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    In Japan, free schools have been characterized as safe spaces for school refusers. Previous studies have regarded free schools positively because they offer an alternative to the public school system and the problems contained in the system. However, many free schools closed within 10 years. This study examines why free schools closed down through an analysis of individual cases. The researcher conducted semi–structured interviews with two men who founded their own free school and ran it for more than 10 years before closing it down. An analysis of the interview data using trajectory equifinality modeling showed that their ideal of running their own free school was ambiguous. The ideal positively impacted the establishment and running of their own free school. However, in their case, there was a gap between the ideal and reality, and they shut their own school to pursue a new field where they had a better chance to realize their ideal.
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  • Takiko IMAI, Miyuki TAKASE
    2021 Volume 20 Issue 1 Pages 100-113
    Published: 2021
    Released: April 12, 2021
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    Clinical nurses develop learning behaviors daily to improve their nursing practice ability. This study clarified key learning behaviors that contribute to improving practical nursing competence. Anonymous paper-based openended questionnaires were distributed to 522 nurses. Of the 253 respondents, 227 nurses with more than 5 years of clinical experience provided valid responses, which were extracted and analyzed using text mining. The most frequently cited nouns were “oneself,” “training,” “senior nurses,” “practice,” “study session,” “experience,” and “conference.” Further, the most frequently cited verbs were “act,” “reflect,” “know,” “ask,” and “check.” Using principal component analysis and cluster analysis, these data were classified into the following categories: “learning through patient-centered nursing care practice,” “learning through acts of examining and asking,” “learning through utilizing knowledge, techniques, and communication skills,” “actively advancing one’s knowledge,” “learning in the workplace environment created by the nurse manager and senior nurses,” and “learning through failure.” Active behaviors exhibited during practice contributed to improving practical nursing competence. Particularly, “learning through acts of examining and asking” emerged as the most important category contributing to such improvement.
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  • Maintaining and Developing Relationships with Old and New Classmates
    Tomoko MOMOEDA
    2021 Volume 20 Issue 1 Pages 114-132
    Published: 2021
    Released: April 12, 2021
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    Kindergarteners experienced the dissolution of old classes and admission to new classes when they are promoted from grades one to grade two. Changes in peer relationships among second–grade kindergarteners, who experienced a class shuffle were investigated to clarify the meaning shuffling classes for the children. The results indicated various changes in peer relationships after the classes were shuffled. These included developing new peer relationships with new classmates, maintaining old peer relationships with old classmates, and developing peer relationships regardless of the class. It is suggested that children’s desire to maintain existing peer relationships and teachers’ perspectives of the loose boundary between classes could interact in the background to this process, which might have resulted in developing a distinctive peer culture in second graders, in which children in different classes interact with one another. It is concluded that class shuffles might provide opportunities for expanding children’s peer relationships.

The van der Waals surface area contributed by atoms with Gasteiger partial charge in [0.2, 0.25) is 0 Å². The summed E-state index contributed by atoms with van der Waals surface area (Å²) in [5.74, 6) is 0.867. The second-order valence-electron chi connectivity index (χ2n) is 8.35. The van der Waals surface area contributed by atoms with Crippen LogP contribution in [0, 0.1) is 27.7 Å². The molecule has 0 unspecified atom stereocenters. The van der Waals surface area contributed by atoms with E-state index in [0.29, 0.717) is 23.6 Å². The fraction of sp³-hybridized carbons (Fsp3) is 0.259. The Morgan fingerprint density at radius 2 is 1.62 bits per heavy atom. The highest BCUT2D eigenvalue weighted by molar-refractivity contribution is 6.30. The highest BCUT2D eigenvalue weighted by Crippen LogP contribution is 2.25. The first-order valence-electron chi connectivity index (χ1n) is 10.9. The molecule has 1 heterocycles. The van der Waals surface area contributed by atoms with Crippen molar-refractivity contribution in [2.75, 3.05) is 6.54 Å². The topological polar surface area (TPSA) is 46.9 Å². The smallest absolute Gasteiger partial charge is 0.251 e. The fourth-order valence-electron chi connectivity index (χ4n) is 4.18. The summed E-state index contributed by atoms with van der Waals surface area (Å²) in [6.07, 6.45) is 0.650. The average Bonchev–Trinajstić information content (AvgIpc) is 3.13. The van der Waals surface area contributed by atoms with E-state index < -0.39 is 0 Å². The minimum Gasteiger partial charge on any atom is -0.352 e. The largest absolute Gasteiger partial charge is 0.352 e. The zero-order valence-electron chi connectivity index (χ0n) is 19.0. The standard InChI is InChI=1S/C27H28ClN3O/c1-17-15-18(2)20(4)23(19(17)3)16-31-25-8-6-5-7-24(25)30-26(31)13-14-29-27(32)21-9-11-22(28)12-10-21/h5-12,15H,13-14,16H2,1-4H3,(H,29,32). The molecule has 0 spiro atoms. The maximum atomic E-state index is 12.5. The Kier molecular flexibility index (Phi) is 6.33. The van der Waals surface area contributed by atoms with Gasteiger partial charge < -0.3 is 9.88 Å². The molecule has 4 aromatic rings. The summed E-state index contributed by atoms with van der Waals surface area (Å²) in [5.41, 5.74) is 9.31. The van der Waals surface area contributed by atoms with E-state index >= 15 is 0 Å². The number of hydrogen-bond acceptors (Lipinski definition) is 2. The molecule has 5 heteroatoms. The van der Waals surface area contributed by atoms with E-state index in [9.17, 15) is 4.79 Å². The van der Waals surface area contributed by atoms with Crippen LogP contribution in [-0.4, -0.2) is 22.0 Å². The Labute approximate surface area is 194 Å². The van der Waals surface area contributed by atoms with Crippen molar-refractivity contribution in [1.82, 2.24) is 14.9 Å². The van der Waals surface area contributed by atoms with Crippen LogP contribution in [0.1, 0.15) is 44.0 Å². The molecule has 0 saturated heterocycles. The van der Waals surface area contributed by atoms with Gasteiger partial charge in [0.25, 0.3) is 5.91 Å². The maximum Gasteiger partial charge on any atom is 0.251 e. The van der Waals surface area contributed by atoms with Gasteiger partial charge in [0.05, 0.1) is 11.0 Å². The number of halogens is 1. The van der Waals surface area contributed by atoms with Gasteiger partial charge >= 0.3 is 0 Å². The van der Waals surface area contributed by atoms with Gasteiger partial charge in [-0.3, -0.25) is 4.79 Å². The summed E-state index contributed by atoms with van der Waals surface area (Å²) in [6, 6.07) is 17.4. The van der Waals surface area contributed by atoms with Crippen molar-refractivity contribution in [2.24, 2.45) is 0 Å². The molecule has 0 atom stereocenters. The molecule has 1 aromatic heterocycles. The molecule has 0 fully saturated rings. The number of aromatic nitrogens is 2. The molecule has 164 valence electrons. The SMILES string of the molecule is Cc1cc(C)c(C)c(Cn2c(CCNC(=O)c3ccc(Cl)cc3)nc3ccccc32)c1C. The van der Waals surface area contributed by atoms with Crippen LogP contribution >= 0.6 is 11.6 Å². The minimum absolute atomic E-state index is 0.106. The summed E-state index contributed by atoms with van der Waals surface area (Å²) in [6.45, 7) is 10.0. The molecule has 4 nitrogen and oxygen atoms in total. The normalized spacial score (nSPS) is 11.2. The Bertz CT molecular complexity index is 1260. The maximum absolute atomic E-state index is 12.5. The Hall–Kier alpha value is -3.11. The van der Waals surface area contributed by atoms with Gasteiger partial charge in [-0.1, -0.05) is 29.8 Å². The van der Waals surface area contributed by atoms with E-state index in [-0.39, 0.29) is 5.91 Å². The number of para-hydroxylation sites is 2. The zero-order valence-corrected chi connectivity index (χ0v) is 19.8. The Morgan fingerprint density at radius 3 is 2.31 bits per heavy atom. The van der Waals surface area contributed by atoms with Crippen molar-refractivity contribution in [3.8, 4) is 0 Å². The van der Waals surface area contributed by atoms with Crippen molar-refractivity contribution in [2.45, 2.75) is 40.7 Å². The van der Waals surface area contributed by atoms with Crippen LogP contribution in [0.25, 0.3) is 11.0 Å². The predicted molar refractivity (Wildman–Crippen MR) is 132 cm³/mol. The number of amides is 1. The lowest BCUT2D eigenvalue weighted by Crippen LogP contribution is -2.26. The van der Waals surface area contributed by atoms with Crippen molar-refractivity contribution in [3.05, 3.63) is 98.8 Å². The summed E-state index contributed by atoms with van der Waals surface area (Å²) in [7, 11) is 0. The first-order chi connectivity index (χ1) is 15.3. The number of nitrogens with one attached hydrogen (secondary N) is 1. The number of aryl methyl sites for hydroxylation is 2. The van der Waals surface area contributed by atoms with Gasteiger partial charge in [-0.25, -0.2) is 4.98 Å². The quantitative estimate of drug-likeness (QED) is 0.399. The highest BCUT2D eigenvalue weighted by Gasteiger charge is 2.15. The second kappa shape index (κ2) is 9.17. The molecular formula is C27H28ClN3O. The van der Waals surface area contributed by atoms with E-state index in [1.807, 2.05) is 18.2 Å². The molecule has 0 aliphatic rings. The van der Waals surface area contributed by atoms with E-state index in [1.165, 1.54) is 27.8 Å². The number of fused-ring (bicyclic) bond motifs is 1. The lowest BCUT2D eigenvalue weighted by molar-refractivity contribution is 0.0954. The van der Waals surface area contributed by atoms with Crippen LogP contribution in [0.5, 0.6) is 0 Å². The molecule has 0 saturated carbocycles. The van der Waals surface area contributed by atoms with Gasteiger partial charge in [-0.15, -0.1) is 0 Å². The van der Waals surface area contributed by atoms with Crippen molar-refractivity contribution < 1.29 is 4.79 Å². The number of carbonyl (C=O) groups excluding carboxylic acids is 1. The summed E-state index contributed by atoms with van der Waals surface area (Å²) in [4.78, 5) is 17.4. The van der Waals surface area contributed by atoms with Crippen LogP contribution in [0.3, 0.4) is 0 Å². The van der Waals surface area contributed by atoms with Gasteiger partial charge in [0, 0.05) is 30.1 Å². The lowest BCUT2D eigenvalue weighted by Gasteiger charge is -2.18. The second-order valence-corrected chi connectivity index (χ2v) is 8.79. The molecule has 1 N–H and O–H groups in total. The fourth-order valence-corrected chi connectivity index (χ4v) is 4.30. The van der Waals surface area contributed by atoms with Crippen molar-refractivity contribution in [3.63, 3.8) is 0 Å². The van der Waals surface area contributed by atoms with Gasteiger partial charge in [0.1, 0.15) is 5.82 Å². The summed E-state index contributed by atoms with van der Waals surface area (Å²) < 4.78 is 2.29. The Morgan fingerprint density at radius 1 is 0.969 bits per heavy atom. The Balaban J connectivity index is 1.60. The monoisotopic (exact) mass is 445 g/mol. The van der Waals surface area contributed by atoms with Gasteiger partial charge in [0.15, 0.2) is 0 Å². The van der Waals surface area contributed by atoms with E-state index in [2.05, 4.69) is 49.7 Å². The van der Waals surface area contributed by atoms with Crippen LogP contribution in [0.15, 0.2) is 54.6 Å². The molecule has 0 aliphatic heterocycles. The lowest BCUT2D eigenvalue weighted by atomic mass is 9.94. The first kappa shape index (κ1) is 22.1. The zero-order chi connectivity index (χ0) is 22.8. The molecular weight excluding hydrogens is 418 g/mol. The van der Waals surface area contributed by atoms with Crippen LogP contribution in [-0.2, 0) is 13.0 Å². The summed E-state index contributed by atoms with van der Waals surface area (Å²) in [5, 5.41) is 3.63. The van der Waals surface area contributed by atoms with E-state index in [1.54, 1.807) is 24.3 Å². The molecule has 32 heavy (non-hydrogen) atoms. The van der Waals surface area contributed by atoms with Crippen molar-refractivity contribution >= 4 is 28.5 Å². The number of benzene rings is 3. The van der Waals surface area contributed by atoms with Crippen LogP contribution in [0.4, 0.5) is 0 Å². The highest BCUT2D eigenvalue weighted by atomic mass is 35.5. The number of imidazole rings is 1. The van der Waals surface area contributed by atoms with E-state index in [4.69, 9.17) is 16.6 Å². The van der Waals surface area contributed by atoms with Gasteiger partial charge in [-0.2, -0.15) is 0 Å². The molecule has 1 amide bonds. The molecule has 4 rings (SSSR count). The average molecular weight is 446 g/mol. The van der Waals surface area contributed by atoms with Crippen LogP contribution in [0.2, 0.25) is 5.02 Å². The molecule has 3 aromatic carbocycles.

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  • Focus on Continuing Transitional Objects
    Minako IWASAKI, Nario IHARA
    2021 Volume 20 Issue 1 Pages 133-148
    Published: 2021
    Released: April 12, 2021
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    This study examined the subjective experience of the roles played by transitional objects not addressed in previous quantitative studies. A grounded theory approach was used to analyze narratives about ten adolescent women's transitional objects. Results showed that the subjective roles of transitional objects followed the change from childhood to adolescence. In addition, the core category was generated as "a process that strengthens the sense of self and promotes individuation through transitional objects."Thus, the role of a transitional object is not only to aid in separation from the mother in infancy, which has been discussed in prior research on transitional objects. Various subjective roles also emerge during infancy or later; for example, transitional objects can be used for emotional adjustment, and their unique existence can contribute to the acquisition of self–efficacy and the enhancement of sense of self. Results suggest that adolescence plays a role in promoting the independence of individuals in the period from childhood to adulthood. This suggests that transitional objects are not necessarily intended to be used throughout cultural activities.
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  • Kouji MASAKI
    2021 Volume 20 Issue 1 Pages 149-167
    Published: 2021
    Released: April 12, 2021
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    In investigating the characteristics of literature discussion group that support critical thinking disposition, this study provides an ethnographic description of the extra–curricular circular reading practices of university students. As a result, three things were established: first, the formation of critical thinking disposition, including the "emphasis on evidence," was confirmed for the participants, demonstrating the usefulness of ethnography in the study of critical thinking disposition; second, it was revealed that the necessity and sharing of the use of evidence, and critical social thinking arising from the extra– curricular learning environment, supported the formation of critical thinking disposition, demonstrating the significance of focusing on communal relationships among the participants; third, it was suggested that the extra–curricular learning environment contributes to the formation of critical social thinking.